Top 10 Classic Jerseys in Football
Before we begin, a brief warning. Unless you are a level-headed football (soccer) neutral, the following article is likely to provoke spasms of pure anger. Not that we’re suggesting that football fans can’t be level headed or sensible, but…
Actually, that’s exactly what we’re suggesting.
Know this before you proceed: your team's famed footbal jersey may not feature here, and shouting at the computer screen and banging your fists on the desk will get you precisely nowhere.
So, without further ado, a brief look at the top 10 classic football jerseys in the history of the game. Our hasty office poll has spoken. Argument is futile. And yes, all of these are football jersys are from the English Premier League. Is there any other league?
10. Newcastle Utd home jersey, 1970
The magpie stripes of the North East, topped off with the plain crew neck so fashionable in those heady days of leather balls and helmet haircuts – this is the very shirt in which Bryan “Pop” Robson came close to completing a century of goals for Newcastle. If one thing lets it down, it’s the fact that the Juventus shirt of the same differed only its collar and cuffs (an ongoing problem you’d think they might have corrected by now). Points deducted for unoriginality.
9. West Ham away jersey, 1986
Spoilt ever so slightly by the whopping great AVCO across the front (no one would notice, right?), there’s something Fred Perryish about this West Ham shirt that makes it more timeless than most of the shiny rubbish that footballers wore in the 80s. While it wasn’t a great year on the pitch for the Hammers, Paul Ince will undoubtedly have this framed as the first away shirt of his professional career.
8. Manchester City away jersey, 1970
Prior to the Abu Dhabi era, Man City’s last major honour was won in this jersey, when the legendary Franny Lee thundered a penalty off Hubert Kostka’s flailing legs to secure victory over Górnik Zabrze in the 1970 European Cup Winners’ Cup final. No Frannying about – just like this iconic shirt.
7. Everton track jacket, 1984
When John Barnes skewed his shot on the Everton goal in the 1984 FA Cup Final, it’s possible he had his mind on other things – this snazzy training jacket, perhaps? As he warmed up with his Watford team mates, how could his head not have been turned as the opposition stripped from this sports casual classic in Evertonian blue? Quite frankly, we’re surprised he ever regained focus again.
6. Manchester City home jersey, 1970
The minds behind the Man City strips back in 1970 were onto something. In many ways, this is the archetypal retro football top, complete with mod-meets-pulpit 70s dog collar and shirt trimmings, let down only by the oddly centred badge. Others would do it better, but others would have to do it without Mike Summerbee parading it down the flanks at Maine Road. Happy memories (for Mancs of a certain age and regional disposition).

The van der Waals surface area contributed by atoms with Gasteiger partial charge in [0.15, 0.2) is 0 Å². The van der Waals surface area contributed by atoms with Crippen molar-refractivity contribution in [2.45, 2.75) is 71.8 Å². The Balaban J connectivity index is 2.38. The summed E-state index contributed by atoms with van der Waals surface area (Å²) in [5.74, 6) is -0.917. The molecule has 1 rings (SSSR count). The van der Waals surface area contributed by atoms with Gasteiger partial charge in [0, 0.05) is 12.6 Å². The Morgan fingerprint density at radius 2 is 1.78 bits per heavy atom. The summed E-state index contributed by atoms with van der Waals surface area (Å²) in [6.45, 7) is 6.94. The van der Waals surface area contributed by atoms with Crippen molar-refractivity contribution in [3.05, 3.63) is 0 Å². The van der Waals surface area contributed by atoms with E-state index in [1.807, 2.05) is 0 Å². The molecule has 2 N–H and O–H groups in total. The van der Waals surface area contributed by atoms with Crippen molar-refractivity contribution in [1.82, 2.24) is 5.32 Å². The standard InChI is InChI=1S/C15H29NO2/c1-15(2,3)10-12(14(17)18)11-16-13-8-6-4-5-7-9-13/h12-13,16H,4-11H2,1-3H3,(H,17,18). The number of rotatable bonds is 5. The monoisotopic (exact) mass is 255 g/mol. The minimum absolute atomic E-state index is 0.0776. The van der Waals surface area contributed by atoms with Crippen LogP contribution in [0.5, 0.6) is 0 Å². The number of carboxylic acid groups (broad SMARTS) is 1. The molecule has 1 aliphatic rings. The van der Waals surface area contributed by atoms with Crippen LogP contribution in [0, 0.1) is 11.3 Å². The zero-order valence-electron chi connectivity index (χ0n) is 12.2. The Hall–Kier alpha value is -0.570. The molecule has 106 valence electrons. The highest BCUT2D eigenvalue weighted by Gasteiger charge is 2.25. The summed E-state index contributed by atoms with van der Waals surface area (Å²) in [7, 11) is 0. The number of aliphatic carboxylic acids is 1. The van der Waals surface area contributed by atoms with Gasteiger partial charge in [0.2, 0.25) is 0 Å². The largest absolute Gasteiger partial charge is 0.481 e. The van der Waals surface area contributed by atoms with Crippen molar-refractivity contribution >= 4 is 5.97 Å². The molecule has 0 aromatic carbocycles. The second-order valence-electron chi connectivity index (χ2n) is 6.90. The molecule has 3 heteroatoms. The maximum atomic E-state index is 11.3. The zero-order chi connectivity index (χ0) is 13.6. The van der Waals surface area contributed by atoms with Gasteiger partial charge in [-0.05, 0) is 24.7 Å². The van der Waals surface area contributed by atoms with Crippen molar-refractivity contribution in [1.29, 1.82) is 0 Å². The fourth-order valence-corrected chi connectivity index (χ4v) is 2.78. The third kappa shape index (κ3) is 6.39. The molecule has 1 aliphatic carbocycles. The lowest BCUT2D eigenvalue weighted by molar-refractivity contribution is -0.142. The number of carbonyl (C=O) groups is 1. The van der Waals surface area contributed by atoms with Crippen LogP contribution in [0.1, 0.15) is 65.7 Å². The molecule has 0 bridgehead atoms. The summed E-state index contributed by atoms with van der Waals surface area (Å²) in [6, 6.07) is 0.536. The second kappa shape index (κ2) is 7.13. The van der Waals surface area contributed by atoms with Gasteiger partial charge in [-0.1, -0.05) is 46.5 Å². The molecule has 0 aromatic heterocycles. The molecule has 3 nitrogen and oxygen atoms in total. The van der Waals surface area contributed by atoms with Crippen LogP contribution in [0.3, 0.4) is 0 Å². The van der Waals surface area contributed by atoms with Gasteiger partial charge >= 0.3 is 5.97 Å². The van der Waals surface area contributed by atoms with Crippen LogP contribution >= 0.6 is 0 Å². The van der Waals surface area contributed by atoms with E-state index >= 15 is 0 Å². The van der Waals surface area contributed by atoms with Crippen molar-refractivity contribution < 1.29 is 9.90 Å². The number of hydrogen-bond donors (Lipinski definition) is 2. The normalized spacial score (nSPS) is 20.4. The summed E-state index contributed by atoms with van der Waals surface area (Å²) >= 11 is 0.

5. Arsenal home jersey, 1971
When Alan Ball moved from Everton to Arsenal for the record breaking transfer fee of £220,000, this is the shirt he’d have pulled on first. It’s the classic simplicity that does it for us – the two-tone stylings alined perfectly beneath that shining white crew collar. That it was the shirt in which the Gunners won a league and cup double gives it a certain two-trophy significance.
4. Chelsea home jersey, 1972
The Osgood Shirt, as Chelsea fans would know it, is a lesson in minimalism. A simple blue creation with the starred lion’s crest hanging over the left pectoral, the only downside may be that, in its lack of eye-catching detail, the lifelong Chelsea fan might be reminded of the season itself – a lesson in minimalism all of its own. Could you picture Fernando Torres scoring a goal in this jersey? Well, maybe not scoring but wearing the jersey?
3. Arsenal track jersey, 1979
It’s the Gunners again, back with a catchy blue and yellow number that kept them warm on the benches as the 70s came to an end. We’re big fans of the popped collar on this one, which looked the business as Arsenal walked out at Wembley to beat Man Utd in the 1979 FA Cup Final. Utd’s track jackets, incidentally, were nothing to write home about – those popped collars clearly gave Pat Rice and troops the psychological upper hand.
2. England away jersey, 1966
As simple as the Osgood shirt (see number 4) but with added pride and emotion, this bright red garment with three lions resplendent over the heart is the only shirt that England have won a major football tournament in, and it doesn’t look like anybody will be taking that accolade away from it anytime soon. One of the best-selling retro shirts on the market, it’s almost impossible to wear it without thinking that it might all be over (and confirming your suspicions a split second later). *Sob*.
1. QPR home jersey, 1974
Few people alive today can remember a time when QPR were cool, but fashion is a fickle mistress and the current high street trend for all things hooped and nautical means that this jersey is about as hip as it gets in the UK this season. Back in 1974, the Super Hoops were preparing for a brief spell in the sun – Dave Sexton led them to second place in the First Division the following year – though the clouds gathered again soon enough. In fact, topping this list may be the height of QPR’s achievements, so we implore you – no sniping please. Let them have their fifteen minutes under the nation’s adoring gaze.
Retro strips are available from a large number of online outfitters, but decent discounts and add-ons can often be found at Sports Direct: http://www.sportsdirect.com/football-shirts. The run on vintage QPR kits starts here!